Who is Ultimately Responsible?

The recent news of three deaths in Guantanamo has once again drawn attention to the prison facility and its role in the ‘War on Terror.’ A number of articles published in several different newspapers explore from different angles the causes and effects of these deaths. Ultimately, they raise the questions: what caused the death of these men and who is responsible?

In an article in the Washington Post (Family of Guantanamo Detainee Doubts He Took His Own Life), the family of one of the deceased Saudi detainees questions the likelihood of their son committing suicide. The family doubts the US military’s claim that he committed suicide, suggesting he was beaten to death. His sister gives no credence to the suicide allegations protesting, “He had memorized the Koran by heart. He was a strong believer. How could he take his own life and spend eternity in hell?”

The family is now insisting on an independent autopsy to determine the cause of death. In the absence of a full, independent, and transparent autopsy, it is understandable that family members would question whether the man really did commit suicide or if he was murdered.

As a former detainee describes in a New York Times op-ed piece (Detainees in Despair), it is possible that the despair and hopelessness is so strong in Guantanamo that even the most devout may lose hope in this life. Mourad Benchellali, a French national, describes how he ended up in Guantanamo and what he experienced there. He describes the military’s manipulation of hope as just another tactic to get the detainees to break. Although he admits that some of the detainees were filled with hatred, he writes, “the huge majority of the faces I remember—the ones that haunt my nights—are of desperation, suffering, incomprehension turned into silent madness.”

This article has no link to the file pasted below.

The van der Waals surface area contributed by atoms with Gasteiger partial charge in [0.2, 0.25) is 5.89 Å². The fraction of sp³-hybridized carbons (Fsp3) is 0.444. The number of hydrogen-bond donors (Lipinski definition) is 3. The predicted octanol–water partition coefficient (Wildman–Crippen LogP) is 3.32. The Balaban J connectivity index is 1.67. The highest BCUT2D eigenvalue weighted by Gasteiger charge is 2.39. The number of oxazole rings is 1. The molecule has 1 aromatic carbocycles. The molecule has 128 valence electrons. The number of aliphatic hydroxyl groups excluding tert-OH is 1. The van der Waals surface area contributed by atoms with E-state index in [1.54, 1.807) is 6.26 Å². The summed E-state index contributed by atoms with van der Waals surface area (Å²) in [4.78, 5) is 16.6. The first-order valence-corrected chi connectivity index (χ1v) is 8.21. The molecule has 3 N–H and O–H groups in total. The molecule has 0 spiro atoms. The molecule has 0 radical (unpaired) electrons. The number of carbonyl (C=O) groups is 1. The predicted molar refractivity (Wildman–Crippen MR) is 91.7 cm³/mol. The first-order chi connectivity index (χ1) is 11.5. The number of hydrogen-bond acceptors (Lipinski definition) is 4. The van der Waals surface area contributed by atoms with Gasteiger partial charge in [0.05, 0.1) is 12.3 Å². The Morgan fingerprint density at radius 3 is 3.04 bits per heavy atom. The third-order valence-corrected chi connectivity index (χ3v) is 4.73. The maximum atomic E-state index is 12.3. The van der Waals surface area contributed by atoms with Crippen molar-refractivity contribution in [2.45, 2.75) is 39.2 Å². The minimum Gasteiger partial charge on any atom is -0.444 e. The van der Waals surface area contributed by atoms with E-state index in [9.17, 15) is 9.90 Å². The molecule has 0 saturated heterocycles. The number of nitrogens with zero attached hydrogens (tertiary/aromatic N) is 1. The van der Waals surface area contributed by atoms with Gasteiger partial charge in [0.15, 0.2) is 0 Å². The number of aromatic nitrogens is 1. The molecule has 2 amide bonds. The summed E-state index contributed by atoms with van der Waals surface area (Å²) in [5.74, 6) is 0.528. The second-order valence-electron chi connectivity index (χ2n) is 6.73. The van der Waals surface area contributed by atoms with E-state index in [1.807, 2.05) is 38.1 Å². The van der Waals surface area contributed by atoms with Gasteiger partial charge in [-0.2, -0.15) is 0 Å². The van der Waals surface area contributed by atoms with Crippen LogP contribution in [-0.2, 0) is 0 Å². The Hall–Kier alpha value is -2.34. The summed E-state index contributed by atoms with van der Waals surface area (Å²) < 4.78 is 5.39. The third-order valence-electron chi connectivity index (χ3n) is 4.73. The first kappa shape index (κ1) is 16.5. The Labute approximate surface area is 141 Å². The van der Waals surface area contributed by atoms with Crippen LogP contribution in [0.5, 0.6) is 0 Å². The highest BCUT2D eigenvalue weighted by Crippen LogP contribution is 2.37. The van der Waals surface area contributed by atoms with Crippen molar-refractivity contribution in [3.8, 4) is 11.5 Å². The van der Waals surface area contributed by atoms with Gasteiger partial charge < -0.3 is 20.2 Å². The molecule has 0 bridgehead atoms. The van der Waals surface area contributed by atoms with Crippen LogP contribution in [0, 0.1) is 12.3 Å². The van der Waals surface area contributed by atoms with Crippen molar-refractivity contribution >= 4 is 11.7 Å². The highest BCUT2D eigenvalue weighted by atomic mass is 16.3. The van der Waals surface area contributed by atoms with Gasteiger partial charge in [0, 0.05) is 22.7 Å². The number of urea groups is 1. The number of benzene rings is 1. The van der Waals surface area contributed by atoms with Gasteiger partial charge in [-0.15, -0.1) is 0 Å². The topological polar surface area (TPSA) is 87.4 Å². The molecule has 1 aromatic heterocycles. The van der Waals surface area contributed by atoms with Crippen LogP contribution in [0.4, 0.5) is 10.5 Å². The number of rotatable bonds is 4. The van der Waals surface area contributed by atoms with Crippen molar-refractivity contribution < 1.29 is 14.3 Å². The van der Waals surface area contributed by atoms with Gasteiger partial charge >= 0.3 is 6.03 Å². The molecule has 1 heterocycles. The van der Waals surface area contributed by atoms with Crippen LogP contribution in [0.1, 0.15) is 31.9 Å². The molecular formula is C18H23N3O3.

Whether the three men died due to suicide or foul play, the United States’ military must take responsibility for creating an environment in which prisoners are mistreated and manipulated into deep despair. However, the immediate response from the military is disheartening. As described in an op-ed piece in the Washington Post (A Prison We Need to Escape), the military’s claim that the suicide was “asymmetric warfare” and “a good PR move” underscores the underlying problems of Guantanamo. David Ignatius argues that both the prisoners and the United States military personnel are dehumanized when justice is prevented. He calls this the “Guantanamo syndrome” and calls on the America to remember: “The prisoners aren’t all the same, except in one sense: They are human beings and, as such, they have basic human rights.”

An article in the Chicago Tribune (Detainees’ Lawyers Hit Notification Delay) explores the rights of the detainees and why it took the military three days to inform the detainees’ lawyers of their deaths. As the article indicates, the difficulty in identifying lawyers and detainees “is an indication of the Department of Defense’s inability to know exactly who is at Guantanamo.” The article, again, highlights the lack of justice which sends Guantanamo detainees into a tailspin of despair.

To answer the questions posed at the beginning, the men died in custody of the U.S. military and, therefore, it must be held responsible in some way. Whether the men were murdered, as the family of one of the men suggests, or committed suicide, as the military claims, the United States has created an environment in Guantanamo where there is no accountability or justice—a situation that leads to torture, mistreatment and eventually death. The only reasonable solution is for the United States military to answer Mourad Benchellali’s plea, “Judge us for whatever we’ve done!”

Sarah Swick

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